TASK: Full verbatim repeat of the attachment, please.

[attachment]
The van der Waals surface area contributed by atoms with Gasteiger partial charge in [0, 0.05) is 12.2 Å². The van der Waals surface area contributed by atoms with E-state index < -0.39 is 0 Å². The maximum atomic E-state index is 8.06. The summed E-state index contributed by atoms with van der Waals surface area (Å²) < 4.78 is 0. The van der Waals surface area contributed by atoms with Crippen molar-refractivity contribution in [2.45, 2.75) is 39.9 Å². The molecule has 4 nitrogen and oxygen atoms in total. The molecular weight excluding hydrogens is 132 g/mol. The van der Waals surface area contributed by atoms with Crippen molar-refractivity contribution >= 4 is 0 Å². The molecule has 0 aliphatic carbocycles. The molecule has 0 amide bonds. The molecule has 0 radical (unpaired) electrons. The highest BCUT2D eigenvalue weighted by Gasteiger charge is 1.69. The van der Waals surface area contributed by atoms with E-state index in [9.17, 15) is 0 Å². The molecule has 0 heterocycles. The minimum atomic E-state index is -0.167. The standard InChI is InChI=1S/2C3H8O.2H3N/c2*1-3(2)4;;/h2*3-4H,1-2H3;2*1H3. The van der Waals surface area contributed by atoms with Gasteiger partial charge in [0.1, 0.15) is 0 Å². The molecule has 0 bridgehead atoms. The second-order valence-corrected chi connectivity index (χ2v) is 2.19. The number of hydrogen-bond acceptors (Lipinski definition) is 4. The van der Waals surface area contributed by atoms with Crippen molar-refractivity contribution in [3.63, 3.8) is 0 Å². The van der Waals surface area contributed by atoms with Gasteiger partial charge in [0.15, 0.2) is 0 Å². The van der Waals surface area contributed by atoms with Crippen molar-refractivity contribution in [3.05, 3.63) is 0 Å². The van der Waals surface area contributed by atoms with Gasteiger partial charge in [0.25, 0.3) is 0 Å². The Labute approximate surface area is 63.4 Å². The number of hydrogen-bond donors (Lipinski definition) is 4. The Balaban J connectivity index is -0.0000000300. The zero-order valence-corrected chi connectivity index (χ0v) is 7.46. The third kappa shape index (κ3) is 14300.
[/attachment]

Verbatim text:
The van der Waals surface area contributed by atoms with Gasteiger partial charge in [0, 0.05) is 12.2 Å². The van der Waals surface area contributed by atoms with E-state index < -0.39 is 0 Å². The maximum atomic E-state index is 8.06. The summed E-state index contributed by atoms with van der Waals surface area (Å²) < 4.78 is 0. The van der Waals surface area contributed by atoms with Crippen molar-refractivity contribution in [2.45, 2.75) is 39.9 Å². The molecule has 4 nitrogen and oxygen atoms in total. The molecular weight excluding hydrogens is 132 g/mol. The van der Waals surface area contributed by atoms with Crippen molar-refractivity contribution >= 4 is 0 Å². The molecule has 0 aliphatic carbocycles. The molecule has 0 amide bonds. The molecule has 0 radical (unpaired) electrons. The highest BCUT2D eigenvalue weighted by Gasteiger charge is 1.69. The van der Waals surface area contributed by atoms with E-state index in [9.17, 15) is 0 Å². The molecule has 0 heterocycles. The minimum atomic E-state index is -0.167. The standard InChI is InChI=1S/2C3H8O.2H3N/c2*1-3(2)4;;/h2*3-4H,1-2H3;2*1H3. The van der Waals surface area contributed by atoms with Gasteiger partial charge in [0.1, 0.15) is 0 Å². The molecule has 0 bridgehead atoms. The second-order valence-corrected chi connectivity index (χ2v) is 2.19. The number of hydrogen-bond acceptors (Lipinski definition) is 4. The van der Waals surface area contributed by atoms with Crippen molar-refractivity contribution in [3.63, 3.8) is 0 Å². The van der Waals surface area contributed by atoms with Gasteiger partial charge in [0.15, 0.2) is 0 Å². The van der Waals surface area contributed by atoms with Crippen molar-refractivity contribution in [3.05, 3.63) is 0 Å². The van der Waals surface area contributed by atoms with Gasteiger partial charge in [0.25, 0.3) is 0 Å². The Labute approximate surface area is 63.4 Å². The number of hydrogen-bond donors (Lipinski definition) is 4. The Balaban J connectivity index is -0.0000000300. The zero-order valence-corrected chi connectivity index (χ0v) is 7.46. The third kappa shape index (κ3) is 14300.